Figure 12.

Micro-graph showing the influence of graphite nodules on crack initiation and/or propagation [43].

3.3.4. Rolling contact fatigue resistance of shot-peened Cu-Ni ADI

As-austempered and SP Cu-Ni ADI specimens were tested up to pitting failure using a cone-three ball tribosystem at an applied stress of 2.56 GPa [19]. Figure 13 presents the Weibull probability plot for the tests, showing the percentage of specimens that will fail up to a specific number of cycles. The cumulative distribution function (CDF) is shown on the y-axis, while the number of rolling cycles to contact fatigue is shown on the x-axis. In this plot, the data points represent the number of cycles to failure of the ADI specimens.

Figure 13.

(a) Weibull probability plot for data obtained from rolling contact fatigue tests and (b) L10, L50, characteristic (η) fatigue lives for as-austempered and shot-peened ADI specimens [19, 45].

Figure 13(b) shows the average contact fatigue lives for the as-austempered DI and SP specimens. Results show that the average contact fatigue life of SP specimens decreased by 72% when compared to the performance of the as-austempered specimens. Similarly, Sharma et al. [31] reported that SP lowered the contact fatigue life of ADI by 60%. Also, Vrbka et al. [46] report an 82% decrease in life of steel specimens following rolling contact fatigue tests. In the current study, austempering at 360°C resulted in a hardness of 370 HV, while SP increased the surface hardness to approximately 530 HV. Based only on hardness, one would expect an improvement in the contact fatigue resistance. Also, the residual compressive stresses present in SP layers (Figure 4(b)) should effectively reduce the maximum shear stress inside the Hertzian contact field, delaying crack nucleation and propagation.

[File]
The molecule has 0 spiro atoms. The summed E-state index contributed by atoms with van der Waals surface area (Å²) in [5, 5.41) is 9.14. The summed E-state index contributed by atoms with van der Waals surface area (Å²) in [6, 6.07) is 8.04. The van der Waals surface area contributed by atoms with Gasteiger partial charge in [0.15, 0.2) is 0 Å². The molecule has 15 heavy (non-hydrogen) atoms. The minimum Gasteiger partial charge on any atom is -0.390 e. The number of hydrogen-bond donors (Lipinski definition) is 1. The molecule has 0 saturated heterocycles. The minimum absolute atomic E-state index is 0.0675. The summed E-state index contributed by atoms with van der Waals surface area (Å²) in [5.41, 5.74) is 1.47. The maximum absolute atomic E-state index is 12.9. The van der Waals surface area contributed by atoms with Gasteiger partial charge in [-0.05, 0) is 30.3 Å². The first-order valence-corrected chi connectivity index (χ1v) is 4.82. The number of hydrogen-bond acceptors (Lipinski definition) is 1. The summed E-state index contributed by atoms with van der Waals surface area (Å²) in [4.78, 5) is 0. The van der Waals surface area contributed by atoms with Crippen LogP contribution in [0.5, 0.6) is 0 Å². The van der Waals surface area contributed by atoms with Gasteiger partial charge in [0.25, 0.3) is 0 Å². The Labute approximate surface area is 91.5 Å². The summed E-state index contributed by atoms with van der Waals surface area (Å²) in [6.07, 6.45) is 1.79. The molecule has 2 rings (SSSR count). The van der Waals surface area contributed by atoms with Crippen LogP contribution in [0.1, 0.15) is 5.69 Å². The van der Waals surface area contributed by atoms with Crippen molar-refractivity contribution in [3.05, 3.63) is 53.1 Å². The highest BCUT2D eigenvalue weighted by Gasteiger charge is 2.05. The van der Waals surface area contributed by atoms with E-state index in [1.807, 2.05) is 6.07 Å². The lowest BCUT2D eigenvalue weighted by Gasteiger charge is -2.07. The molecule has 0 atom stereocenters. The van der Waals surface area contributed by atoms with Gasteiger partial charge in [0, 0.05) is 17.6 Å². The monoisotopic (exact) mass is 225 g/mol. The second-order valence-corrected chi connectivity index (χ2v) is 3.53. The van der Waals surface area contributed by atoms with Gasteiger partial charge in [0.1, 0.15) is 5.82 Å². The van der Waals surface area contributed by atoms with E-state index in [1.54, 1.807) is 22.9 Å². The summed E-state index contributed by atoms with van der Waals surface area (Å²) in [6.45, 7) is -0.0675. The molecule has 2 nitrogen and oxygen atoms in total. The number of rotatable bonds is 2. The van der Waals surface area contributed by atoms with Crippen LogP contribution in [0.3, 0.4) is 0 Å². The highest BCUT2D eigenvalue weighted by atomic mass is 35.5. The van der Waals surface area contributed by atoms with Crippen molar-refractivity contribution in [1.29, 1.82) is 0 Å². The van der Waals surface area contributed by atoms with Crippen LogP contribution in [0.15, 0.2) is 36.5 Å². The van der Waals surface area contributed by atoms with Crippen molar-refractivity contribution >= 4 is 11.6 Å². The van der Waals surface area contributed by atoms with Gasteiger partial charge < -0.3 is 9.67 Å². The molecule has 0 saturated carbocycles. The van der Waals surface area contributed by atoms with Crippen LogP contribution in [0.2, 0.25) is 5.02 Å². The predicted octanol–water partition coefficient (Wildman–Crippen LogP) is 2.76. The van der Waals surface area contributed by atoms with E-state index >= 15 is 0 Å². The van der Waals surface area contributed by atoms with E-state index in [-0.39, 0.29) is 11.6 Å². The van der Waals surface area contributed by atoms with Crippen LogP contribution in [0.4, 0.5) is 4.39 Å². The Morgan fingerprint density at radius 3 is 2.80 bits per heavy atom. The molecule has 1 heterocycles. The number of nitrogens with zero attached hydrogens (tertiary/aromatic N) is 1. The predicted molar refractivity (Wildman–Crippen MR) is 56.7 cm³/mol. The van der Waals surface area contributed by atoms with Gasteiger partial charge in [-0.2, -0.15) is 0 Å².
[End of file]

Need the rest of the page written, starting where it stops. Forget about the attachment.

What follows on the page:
However, the surfaces of the SP specimens have a higher surface roughness (Ra = 3.1 μm) than the counterpart as-austempered specimens (Ra = 0.4 μm). This leads to an extremely low value of the specific film thickness λ of 0.05, which contrast with a corresponding value of 2.81 for the as-austempered specimens. A value of λ smaller than 0.4 denotes that a boundary lubricated condition exists, implying that peaks of the asperities of the SP specimens are penetrating the lubricant film. Contact, therefore, occurs between the asperities of the SP ADI cones and balls. Metal-to-metal contact is unavoidable and nearly all the load is supported by the asperities, defying the principal purpose of lubrication. Contact fatigue failure starts from the surface as a result of a presumably high coefficient of friction.